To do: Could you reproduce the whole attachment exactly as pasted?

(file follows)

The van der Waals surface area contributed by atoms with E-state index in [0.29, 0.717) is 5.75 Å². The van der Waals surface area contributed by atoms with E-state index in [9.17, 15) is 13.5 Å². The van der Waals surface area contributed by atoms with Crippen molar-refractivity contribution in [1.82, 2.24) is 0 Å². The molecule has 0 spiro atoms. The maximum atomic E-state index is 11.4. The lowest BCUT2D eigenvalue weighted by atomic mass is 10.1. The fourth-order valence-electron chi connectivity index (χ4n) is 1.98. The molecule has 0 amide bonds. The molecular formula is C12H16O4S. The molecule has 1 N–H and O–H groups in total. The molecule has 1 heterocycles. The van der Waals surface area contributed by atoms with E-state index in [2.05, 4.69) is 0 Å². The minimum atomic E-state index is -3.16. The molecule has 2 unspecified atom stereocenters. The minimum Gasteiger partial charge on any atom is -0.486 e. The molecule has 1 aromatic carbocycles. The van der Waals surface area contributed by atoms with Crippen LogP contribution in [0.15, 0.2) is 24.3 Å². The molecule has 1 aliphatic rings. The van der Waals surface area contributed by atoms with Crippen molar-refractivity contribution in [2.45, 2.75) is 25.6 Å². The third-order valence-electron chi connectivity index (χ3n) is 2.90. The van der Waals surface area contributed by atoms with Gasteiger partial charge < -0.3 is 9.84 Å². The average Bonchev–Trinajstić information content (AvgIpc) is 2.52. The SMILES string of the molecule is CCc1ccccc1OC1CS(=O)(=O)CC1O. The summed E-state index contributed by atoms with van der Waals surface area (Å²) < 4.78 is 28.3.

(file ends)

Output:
The van der Waals surface area contributed by atoms with E-state index in [0.29, 0.717) is 5.75 Å². The van der Waals surface area contributed by atoms with E-state index in [9.17, 15) is 13.5 Å². The van der Waals surface area contributed by atoms with Crippen molar-refractivity contribution in [1.82, 2.24) is 0 Å². The molecule has 0 spiro atoms. The maximum atomic E-state index is 11.4. The lowest BCUT2D eigenvalue weighted by atomic mass is 10.1. The fourth-order valence-electron chi connectivity index (χ4n) is 1.98. The molecule has 0 amide bonds. The molecular formula is C12H16O4S. The molecule has 1 N–H and O–H groups in total. The molecule has 1 heterocycles. The van der Waals surface area contributed by atoms with E-state index in [2.05, 4.69) is 0 Å². The minimum atomic E-state index is -3.16. The molecule has 2 unspecified atom stereocenters. The minimum Gasteiger partial charge on any atom is -0.486 e. The molecule has 1 aromatic carbocycles. The van der Waals surface area contributed by atoms with Crippen LogP contribution in [0.15, 0.2) is 24.3 Å². The molecule has 1 aliphatic rings. The van der Waals surface area contributed by atoms with Crippen molar-refractivity contribution in [2.45, 2.75) is 25.6 Å². The third-order valence-electron chi connectivity index (χ3n) is 2.90. The van der Waals surface area contributed by atoms with Gasteiger partial charge < -0.3 is 9.84 Å². The average Bonchev–Trinajstić information content (AvgIpc) is 2.52. The SMILES string of the molecule is CCc1ccccc1OC1CS(=O)(=O)CC1O. The summed E-state index contributed by atoms with van der Waals surface area (Å²) < 4.78 is 28.3.